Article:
I tried to find a clearcut answer to this question, but after searching for a while on the site I decided to post it. I've read through many informative answers on general salary negotiations and have gotten the general feeling that you should always negotiate because 9 times out of 10 it can't hurt. However, is this still the case when it comes to interns, who have much less leverage? I realize that the value in internships is mostly due to the work experience and the potential for future job offers, but I was just wondering whether salary negotiation is appropriate.


This is an area where I suggest you act with care. An internship is not a normal job. The main compensation you gain from an internship is a "real-world" working experience and new skills from what you do in the internship. It's a resume builder for the intern. In at least some cases, the organization is doing this to create goodwill with its community and prospective entry level hires. It may also be auditioning possible future employees. Sometimes the return on investment for the organization is less than the cost of bringing in the intern. Thus, seeming greedy may annoy your prospective employer and cause them to withdraw the internship or label you as a problem.

While I realize you may have bills to pay, most internships I've seen have a fixed salary and there's no budget for an increase. In fact, many internships are unpaid. In the organization in which I work interns are expected to either be local, or find roommates if they have to move to the area temporarily.

Thus, I'd suggest you avoid an attempt to negotiate here. If you feel you really need more money to cover expenses, you may want to ask if there's any way for the organization to pay more. However, realize you don't have a lot of leverage (if you refuse to work for the organization, they probably won't have much difficulty finding someone to take your place) and be very polite in your actions and accepting of whatever response you receive.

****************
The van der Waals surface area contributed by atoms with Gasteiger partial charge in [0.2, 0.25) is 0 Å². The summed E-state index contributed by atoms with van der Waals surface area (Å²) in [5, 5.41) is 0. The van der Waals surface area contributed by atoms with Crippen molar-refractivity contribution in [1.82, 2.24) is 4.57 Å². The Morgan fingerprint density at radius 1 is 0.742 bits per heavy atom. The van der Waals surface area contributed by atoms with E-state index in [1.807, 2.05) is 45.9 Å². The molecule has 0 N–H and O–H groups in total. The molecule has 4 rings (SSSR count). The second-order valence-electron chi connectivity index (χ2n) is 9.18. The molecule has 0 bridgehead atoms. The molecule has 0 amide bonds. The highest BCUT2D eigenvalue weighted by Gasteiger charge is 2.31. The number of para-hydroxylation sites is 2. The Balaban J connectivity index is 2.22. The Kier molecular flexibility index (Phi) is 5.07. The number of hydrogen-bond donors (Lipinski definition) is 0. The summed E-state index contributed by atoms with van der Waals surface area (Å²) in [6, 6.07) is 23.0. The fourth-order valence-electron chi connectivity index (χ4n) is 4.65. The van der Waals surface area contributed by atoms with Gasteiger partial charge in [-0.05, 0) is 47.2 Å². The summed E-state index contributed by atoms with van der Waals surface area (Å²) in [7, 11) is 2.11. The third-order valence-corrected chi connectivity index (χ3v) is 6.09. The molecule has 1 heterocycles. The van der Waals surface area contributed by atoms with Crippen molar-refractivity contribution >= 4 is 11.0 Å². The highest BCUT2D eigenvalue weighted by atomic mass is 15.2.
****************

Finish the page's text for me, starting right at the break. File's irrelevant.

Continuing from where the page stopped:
• Thanks for the response, this is actually a hypothetical situation that I was thinking about. I know interns dont have very much leverage, but I was wondering if attempting to negotiate presents the danger of losing the offer entirely
    – jkau
    Jul 3 '13 at 15:09
  • I am more inclined to agree with this response than the others, as this response touches on many of the qualities of an internship (not hard to find someone taking your place, annoying your prospective employee, etc.)
    – Irwin
    Jul 3 '13 at 23:22
  • Is outright removing the offer really necessary though. Wouldn't it be just as easy to simply tell them "this salary is non-negotiable" and leave it at that? Also doesn't at least attempting to have the conversation a good sign since it shows that the intern is proactive? Jul 4 '13 at 16:28
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    @LeeAbraham - You know that neighbor, the one always borrowing stuff from you and never returning it? He's being pretty proactive too in locating that tool set to further his self-interests, yet somehow that doesn't make you want him more as a roommate.
    – jmort253
    Jul 4 '13 at 20:51
  • @LeeAbraham: No, it is not necessary to withdraw the offer, but it wasn't necessary for the potential intern to ask for more money either. I've worked with interns several times and supervised a couple. Some were good, but others were more trouble than they were worth. Where I work it is difficult and time consuming to get any new employee set up and functioning. Thus, I do not see a problem withdrawing an offer from an intern who showed signs of being difficult before they started. How things happen will depend on organizational policies and the people who work with the intern.
    – GreenMatt
    Jul 5 '13 at 13:45

I was just wondering whether salary negotiation is appropriate.

The answer to this is yes. But the "why" is more complicated.